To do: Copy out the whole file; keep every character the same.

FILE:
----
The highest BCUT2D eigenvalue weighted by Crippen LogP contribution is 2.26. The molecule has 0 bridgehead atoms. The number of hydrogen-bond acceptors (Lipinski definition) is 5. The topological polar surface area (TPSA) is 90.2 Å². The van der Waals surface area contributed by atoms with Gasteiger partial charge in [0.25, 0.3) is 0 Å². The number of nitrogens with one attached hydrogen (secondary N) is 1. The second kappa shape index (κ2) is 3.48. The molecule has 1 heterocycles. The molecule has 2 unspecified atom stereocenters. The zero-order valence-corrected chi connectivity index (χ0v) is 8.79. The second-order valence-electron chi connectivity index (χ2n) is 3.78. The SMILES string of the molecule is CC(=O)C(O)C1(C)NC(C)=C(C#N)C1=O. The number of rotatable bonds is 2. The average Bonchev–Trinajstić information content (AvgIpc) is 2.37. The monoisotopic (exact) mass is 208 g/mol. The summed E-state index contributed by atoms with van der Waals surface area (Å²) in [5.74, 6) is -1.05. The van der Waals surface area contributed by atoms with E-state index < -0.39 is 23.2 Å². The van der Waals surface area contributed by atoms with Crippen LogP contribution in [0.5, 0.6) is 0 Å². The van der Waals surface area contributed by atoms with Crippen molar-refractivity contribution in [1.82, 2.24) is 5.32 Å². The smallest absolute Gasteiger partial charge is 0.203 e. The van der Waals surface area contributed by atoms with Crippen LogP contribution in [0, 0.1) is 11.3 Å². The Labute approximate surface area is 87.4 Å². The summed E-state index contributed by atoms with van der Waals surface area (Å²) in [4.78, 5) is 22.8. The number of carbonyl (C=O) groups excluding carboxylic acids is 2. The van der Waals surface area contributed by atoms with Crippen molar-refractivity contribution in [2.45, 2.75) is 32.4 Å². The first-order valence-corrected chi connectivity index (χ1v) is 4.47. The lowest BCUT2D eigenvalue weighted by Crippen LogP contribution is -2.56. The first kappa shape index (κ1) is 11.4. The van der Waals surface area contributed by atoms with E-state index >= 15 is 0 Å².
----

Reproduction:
The highest BCUT2D eigenvalue weighted by Crippen LogP contribution is 2.26. The molecule has 0 bridgehead atoms. The number of hydrogen-bond acceptors (Lipinski definition) is 5. The topological polar surface area (TPSA) is 90.2 Å². The van der Waals surface area contributed by atoms with Gasteiger partial charge in [0.25, 0.3) is 0 Å². The number of nitrogens with one attached hydrogen (secondary N) is 1. The second kappa shape index (κ2) is 3.48. The molecule has 1 heterocycles. The molecule has 2 unspecified atom stereocenters. The zero-order valence-corrected chi connectivity index (χ0v) is 8.79. The second-order valence-electron chi connectivity index (χ2n) is 3.78. The SMILES string of the molecule is CC(=O)C(O)C1(C)NC(C)=C(C#N)C1=O. The number of rotatable bonds is 2. The average Bonchev–Trinajstić information content (AvgIpc) is 2.37. The monoisotopic (exact) mass is 208 g/mol. The summed E-state index contributed by atoms with van der Waals surface area (Å²) in [5.74, 6) is -1.05. The van der Waals surface area contributed by atoms with E-state index < -0.39 is 23.2 Å². The van der Waals surface area contributed by atoms with Crippen LogP contribution in [0.5, 0.6) is 0 Å². The van der Waals surface area contributed by atoms with Crippen molar-refractivity contribution in [1.82, 2.24) is 5.32 Å². The smallest absolute Gasteiger partial charge is 0.203 e. The van der Waals surface area contributed by atoms with Crippen LogP contribution in [0, 0.1) is 11.3 Å². The Labute approximate surface area is 87.4 Å². The summed E-state index contributed by atoms with van der Waals surface area (Å²) in [4.78, 5) is 22.8. The number of carbonyl (C=O) groups excluding carboxylic acids is 2. The van der Waals surface area contributed by atoms with Crippen molar-refractivity contribution in [2.45, 2.75) is 32.4 Å². The first-order valence-corrected chi connectivity index (χ1v) is 4.47. The lowest BCUT2D eigenvalue weighted by Crippen LogP contribution is -2.56. The first kappa shape index (κ1) is 11.4. The van der Waals surface area contributed by atoms with E-state index >= 15 is 0 Å².